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Aerosol particles from Etna are monitored with the PollyXT lidar system of NOA-ReACT over Antikythera

Aerosol particles of possibly volcanic origin were monitored with the multi-wavelength lidar, Polly XT of the National Observatory of Athens (PANGEA-NOA), over Antikythera. The presence of these elevated layers above Greece could be a result of the continuous Etna activity for the past few days (volcanic activity initiated in the morning of May 30, 2019). 

The co-existence of desert dust particles should not be excluded (see NMME-Dream plot of total dust concentration). An ensemble of satellite imaginary from 30 to 31 May, 2019 above the area of western Mediterranean, presents the evolution of the plume transport towards Greece during these two days (see Figures from Sentinel, Suomi and Terra satellites). The volcanic plume is highlighted in yellow.

The elevated plumes were first observed with the PANGEA lidar system, during the early hours on 2 June, 2019 at a height of 0.5 to 3 km above the PBL (see Total Attenuated Backscatter and Volume Depolarization Ratio figures). Lidar attenuated backscatter at 1064 nm from 2/6/2019 to 4/6/2019, where the volcanic plumes are plotted in bright yellow and blueish colors, from 0.5 up to 2.5 to 3 km. Also the volume depolarization (VLDR) quicklook at 532nm, reveals that the particles at these heights are highly irregular, with VLDR values larger than 10%. Up to now, the highest optical depth (0.1) was recorded on June 2, 2019 from 00:30 to 02:30 UTC.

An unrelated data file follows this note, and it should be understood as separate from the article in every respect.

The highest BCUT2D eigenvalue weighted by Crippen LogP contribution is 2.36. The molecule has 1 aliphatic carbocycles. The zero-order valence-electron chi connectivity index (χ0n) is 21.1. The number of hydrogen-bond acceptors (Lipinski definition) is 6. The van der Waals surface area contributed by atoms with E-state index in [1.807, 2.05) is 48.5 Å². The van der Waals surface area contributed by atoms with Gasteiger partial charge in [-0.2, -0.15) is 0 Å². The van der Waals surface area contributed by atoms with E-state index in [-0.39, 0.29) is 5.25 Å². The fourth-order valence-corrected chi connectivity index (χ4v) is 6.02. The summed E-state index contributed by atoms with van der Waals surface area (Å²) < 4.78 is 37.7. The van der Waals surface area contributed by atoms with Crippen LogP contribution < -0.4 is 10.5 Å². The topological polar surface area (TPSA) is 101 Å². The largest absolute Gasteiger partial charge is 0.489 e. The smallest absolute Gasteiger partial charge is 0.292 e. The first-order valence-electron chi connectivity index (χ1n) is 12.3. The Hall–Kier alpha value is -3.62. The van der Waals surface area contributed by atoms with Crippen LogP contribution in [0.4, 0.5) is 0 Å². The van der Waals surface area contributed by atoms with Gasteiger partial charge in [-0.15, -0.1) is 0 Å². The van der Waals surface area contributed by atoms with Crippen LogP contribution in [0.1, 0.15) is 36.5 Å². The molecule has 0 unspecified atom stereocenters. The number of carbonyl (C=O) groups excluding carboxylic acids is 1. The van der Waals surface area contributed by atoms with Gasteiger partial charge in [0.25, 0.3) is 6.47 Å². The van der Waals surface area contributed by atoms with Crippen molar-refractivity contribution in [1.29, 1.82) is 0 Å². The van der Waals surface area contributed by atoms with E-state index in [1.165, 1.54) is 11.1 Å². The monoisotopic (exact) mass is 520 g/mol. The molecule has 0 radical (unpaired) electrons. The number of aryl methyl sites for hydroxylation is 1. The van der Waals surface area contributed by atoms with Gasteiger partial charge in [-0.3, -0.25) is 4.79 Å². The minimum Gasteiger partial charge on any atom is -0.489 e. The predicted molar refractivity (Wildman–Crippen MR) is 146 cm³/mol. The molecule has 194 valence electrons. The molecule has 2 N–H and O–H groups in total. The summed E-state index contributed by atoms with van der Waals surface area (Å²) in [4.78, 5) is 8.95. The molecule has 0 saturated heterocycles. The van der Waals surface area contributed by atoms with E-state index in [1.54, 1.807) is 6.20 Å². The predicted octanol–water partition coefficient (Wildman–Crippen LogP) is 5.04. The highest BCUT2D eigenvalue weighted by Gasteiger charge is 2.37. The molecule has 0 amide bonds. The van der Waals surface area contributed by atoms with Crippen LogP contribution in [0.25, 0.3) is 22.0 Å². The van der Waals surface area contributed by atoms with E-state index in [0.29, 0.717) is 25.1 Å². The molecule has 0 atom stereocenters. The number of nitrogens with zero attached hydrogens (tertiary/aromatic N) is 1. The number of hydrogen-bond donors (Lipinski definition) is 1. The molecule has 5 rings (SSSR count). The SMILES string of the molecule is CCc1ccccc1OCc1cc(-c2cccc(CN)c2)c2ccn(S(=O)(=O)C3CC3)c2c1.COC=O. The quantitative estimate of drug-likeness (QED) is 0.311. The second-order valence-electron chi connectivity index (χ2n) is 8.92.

In combination with FLEXPART model runs and HYSPLIT model back-trajectories, the plumes are confirmed to originate from Etna. The daily diffusion of volcanic plumes is presented in FLEXPART figure. The first plumes are transported towards Greece and reach Peloponnese on 31 May, 2019, while on 2 June, 2019 the aerosol path shifts towards the southern parts of Greece and reaches Antikythera. The arrival height above Antikythera is ~1 km on 2 June, 2019, 2 UTC.












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ReACT stands for “Remote sensing of Aerosols, Clouds and Trace gases”, to describe the research focus of the respective research team led by Dr. Vassilis Amiridis. ReACT consists of highly motivated scientists within the field of Atmospheric Sciences, combining a number of Post-doc researchers, Ph.D. and M.Sc. students as well as other research and technical staff, using the resources, infrastructure and experience of the Institute for Astronomy, Astrophysics, Space Applications and Remote Sensing (IAASARS).

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